(somatoform) disorders and hypochondriasis

Even if there is no reason, physical (somotoform) disorders caused by anxiety can be experienced. Emotional determinants are effective in the formation of physical diseases. In such disorders, the tension is reflected in the internal organs, as the paths are closed in terms of the discharge of emotions. The unconscious plays a role in this process. Such people complain of physical ailments even though there are no symptoms. Although they do not have any physical ailments, the physical reactions accompanying the emotions are exaggerated together with the symptoms that occur in such disorders. Body (Somatoform) disorders include hypochondriasis, conversion hysteria, hyperchondriasis, and psychogenic pain.

Hypochondriasis The state of being overly concerned with bodily functions and having irrational beliefs about the dysfunction or disease of the internal organs is called hypochondriasis. Such complaints are seen in approximately 4-6% of patients who apply to health institutions. This condition, which is seen equally in men and women, occurs most frequently at the age of 30 in men and at the age of 40 in women. Hypochondriacal people have a firm belief that they have a serious illness and there is no hope of recovery from this illness. It is possible for the sick person to be congenitally hypersensitive to body functions and senses or to have a low pain threshold. The individual who wants to punish himself because of the unacceptable feeling of guilt does not accept the assurance that it is not of unconscious origin. According to Freud, as a result of the displacement defense mechanism, the patient creates a different physical illness in his body in order to solve an anxiety that he cannot solve unconsciously. Because it is easier to face a pain in the body than to face the situation that is the main concern. An example of this is when a woman who lost her husband constantly feels pain in her chest, even though she has no physical basis. According to behavioral psychologists, a person who receives attention from his environment due to illness resorts to this way to maintain interest.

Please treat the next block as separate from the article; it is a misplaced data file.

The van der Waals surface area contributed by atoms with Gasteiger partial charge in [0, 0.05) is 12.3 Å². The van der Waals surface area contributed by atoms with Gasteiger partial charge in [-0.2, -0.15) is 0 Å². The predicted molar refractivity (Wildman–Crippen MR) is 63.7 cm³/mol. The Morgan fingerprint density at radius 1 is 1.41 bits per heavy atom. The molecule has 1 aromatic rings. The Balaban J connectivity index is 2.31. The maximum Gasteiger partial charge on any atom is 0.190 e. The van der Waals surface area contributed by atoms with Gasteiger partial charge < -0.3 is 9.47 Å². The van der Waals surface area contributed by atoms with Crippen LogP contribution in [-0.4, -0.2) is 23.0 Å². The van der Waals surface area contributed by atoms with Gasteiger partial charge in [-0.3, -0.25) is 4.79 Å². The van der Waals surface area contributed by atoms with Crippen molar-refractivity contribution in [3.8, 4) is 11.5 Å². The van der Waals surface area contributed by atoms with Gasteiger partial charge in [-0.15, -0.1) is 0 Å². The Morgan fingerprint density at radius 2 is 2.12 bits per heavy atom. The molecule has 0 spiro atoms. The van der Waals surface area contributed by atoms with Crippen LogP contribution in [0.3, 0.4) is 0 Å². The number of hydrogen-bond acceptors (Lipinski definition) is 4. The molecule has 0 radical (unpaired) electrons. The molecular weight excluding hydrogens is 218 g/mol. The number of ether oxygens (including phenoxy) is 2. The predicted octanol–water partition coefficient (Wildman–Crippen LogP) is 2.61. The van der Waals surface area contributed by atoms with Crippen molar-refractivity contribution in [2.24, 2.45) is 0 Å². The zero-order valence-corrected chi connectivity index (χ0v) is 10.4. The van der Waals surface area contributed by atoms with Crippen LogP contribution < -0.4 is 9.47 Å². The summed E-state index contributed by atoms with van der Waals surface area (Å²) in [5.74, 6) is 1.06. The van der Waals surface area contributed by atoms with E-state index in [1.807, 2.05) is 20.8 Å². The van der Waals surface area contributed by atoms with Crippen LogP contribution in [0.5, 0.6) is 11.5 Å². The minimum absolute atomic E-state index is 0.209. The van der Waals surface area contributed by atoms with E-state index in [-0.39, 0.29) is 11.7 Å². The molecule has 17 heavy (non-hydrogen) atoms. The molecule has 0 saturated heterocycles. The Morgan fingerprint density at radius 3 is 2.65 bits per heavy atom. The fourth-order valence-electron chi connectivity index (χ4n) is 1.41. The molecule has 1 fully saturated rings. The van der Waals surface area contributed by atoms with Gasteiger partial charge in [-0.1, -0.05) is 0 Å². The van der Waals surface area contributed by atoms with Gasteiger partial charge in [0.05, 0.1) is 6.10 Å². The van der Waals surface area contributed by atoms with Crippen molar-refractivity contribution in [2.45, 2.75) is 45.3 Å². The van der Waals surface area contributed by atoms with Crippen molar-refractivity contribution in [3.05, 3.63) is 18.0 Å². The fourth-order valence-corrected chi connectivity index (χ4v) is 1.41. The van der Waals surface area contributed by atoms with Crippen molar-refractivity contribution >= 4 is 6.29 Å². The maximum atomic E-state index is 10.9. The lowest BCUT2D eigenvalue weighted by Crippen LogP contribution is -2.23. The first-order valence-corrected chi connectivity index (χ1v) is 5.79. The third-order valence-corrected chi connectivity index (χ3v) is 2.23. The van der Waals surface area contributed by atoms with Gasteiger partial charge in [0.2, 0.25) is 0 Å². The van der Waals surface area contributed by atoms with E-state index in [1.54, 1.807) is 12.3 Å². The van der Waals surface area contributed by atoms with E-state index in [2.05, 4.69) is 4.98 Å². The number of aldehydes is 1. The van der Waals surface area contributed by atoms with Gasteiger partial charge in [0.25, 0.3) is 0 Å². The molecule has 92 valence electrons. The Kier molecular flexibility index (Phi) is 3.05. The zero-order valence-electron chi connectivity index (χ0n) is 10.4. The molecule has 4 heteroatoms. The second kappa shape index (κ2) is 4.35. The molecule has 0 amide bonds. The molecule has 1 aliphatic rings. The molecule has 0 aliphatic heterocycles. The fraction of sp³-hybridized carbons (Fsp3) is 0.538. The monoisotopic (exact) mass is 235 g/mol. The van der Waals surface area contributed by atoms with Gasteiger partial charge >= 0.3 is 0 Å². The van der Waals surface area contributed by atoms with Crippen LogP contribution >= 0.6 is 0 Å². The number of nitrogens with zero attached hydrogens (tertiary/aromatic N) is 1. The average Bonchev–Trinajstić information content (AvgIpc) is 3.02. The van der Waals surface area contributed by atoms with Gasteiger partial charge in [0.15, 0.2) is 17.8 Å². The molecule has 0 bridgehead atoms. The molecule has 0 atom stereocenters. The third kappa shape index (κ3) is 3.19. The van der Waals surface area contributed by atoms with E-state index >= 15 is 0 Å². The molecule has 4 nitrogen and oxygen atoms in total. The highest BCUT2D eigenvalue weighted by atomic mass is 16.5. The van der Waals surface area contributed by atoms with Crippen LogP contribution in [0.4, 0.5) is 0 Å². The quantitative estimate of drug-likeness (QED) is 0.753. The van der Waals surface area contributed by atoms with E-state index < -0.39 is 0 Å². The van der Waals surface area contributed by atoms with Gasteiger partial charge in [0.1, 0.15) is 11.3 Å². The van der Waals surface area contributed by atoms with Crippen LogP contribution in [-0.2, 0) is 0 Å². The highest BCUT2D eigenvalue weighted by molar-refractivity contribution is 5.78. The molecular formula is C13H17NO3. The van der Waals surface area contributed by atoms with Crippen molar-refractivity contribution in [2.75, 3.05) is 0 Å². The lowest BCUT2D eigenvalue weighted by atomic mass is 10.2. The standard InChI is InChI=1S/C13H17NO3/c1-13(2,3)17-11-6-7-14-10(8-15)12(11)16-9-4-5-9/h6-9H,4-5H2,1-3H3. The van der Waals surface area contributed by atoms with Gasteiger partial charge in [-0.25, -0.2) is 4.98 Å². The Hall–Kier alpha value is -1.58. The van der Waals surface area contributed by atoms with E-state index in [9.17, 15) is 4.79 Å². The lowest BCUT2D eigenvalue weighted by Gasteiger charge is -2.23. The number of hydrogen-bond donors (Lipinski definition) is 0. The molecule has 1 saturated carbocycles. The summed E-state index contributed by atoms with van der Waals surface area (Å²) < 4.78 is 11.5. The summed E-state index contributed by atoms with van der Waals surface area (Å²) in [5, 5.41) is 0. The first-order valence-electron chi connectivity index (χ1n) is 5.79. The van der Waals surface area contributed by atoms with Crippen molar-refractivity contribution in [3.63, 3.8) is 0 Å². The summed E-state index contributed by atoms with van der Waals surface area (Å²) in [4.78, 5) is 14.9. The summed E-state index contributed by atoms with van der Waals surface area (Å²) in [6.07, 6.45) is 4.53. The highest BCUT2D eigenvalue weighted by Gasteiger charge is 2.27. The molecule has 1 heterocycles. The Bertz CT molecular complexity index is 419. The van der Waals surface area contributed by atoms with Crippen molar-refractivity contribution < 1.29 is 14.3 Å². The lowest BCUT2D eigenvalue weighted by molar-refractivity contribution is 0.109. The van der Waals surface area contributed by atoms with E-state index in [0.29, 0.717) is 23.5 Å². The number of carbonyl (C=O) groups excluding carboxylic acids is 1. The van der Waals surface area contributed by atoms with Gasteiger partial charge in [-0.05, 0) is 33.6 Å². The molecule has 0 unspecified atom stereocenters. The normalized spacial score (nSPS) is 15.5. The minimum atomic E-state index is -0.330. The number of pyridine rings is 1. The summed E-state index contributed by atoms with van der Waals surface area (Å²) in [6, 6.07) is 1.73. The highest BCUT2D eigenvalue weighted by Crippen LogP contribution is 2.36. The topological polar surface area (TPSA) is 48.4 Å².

Hyperchondriasis In this situation, which is seen as the opposite of hypochondriasis, people hesitate to go to the doctor even though they experience symptoms of the disease. The individual refuses the treatment, thinking that nothing will happen to him, or in order to preserve the self-consciousness of being strong about himself and to avoid the anxiety caused by the possibility of illness. Since such people refuse treatment, they die from diseases such as heart disease, cancer, kidney and liver inflammation that require serious treatment. Ignoring the symptoms delays the process of going to the doctor and starting treatment.

Conversion Hysteria An individual with this type of disorder may have functional deficiencies in certain sensory organs, although there is no physiological or neurological cause. For example, hearing loss occurs or paralysis occurs in the body, although the person has no physical disorders. A woman who is subjected to severe insults by her husband at home may lose her hearing even though she has no physical problems. Hearing heavy insults for women is worrying and self-harming. Instead of coping with this situation, the person unconsciously prefers to escape from an anxiety-provoking situation with loss of function. Freud calls the behavioral disorders of such individuals as conversion. According to Freud, this conflict in the unconscious changes form and reflects itself on the body.

Psychogenic Pain Similar to conversion hysteria, the difference in psychogenic pain is that instead of loss of function, continuous pain and pain occurs in any part of the body. There is no physiological or neurological cause of the pain. Likewise, the pain and pain experienced can be an expression of escaping from anxiety or the interest that may come from the environment.

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